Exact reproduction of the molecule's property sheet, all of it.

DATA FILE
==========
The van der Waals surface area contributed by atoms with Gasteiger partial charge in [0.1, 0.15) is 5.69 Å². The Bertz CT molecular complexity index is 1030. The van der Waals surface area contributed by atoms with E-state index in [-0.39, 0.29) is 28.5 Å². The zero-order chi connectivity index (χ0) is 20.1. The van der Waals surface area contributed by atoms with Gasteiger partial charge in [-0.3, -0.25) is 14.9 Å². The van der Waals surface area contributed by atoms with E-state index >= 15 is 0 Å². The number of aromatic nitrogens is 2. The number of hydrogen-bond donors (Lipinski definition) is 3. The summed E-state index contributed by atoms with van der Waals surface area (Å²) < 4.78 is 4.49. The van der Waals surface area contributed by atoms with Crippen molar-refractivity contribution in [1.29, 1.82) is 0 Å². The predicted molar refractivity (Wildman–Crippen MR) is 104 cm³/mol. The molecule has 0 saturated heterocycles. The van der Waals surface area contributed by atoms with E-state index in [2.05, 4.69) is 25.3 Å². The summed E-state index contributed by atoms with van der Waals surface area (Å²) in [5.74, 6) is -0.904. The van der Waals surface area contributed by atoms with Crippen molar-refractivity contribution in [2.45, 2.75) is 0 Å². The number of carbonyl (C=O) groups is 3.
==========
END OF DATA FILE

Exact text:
The van der Waals surface area contributed by atoms with Gasteiger partial charge in [0.1, 0.15) is 5.69 Å². The Bertz CT molecular complexity index is 1030. The van der Waals surface area contributed by atoms with E-state index in [-0.39, 0.29) is 28.5 Å². The zero-order chi connectivity index (χ0) is 20.1. The van der Waals surface area contributed by atoms with Gasteiger partial charge in [-0.3, -0.25) is 14.9 Å². The van der Waals surface area contributed by atoms with E-state index >= 15 is 0 Å². The number of aromatic nitrogens is 2. The number of hydrogen-bond donors (Lipinski definition) is 3. The summed E-state index contributed by atoms with van der Waals surface area (Å²) < 4.78 is 4.49. The van der Waals surface area contributed by atoms with Crippen molar-refractivity contribution in [1.29, 1.82) is 0 Å². The predicted molar refractivity (Wildman–Crippen MR) is 104 cm³/mol. The molecule has 0 saturated heterocycles. The van der Waals surface area contributed by atoms with E-state index in [2.05, 4.69) is 25.3 Å². The summed E-state index contributed by atoms with van der Waals surface area (Å²) in [5.74, 6) is -0.904. The van der Waals surface area contributed by atoms with Crippen molar-refractivity contribution in [2.45, 2.75) is 0 Å². The number of carbonyl (C=O) groups is 3.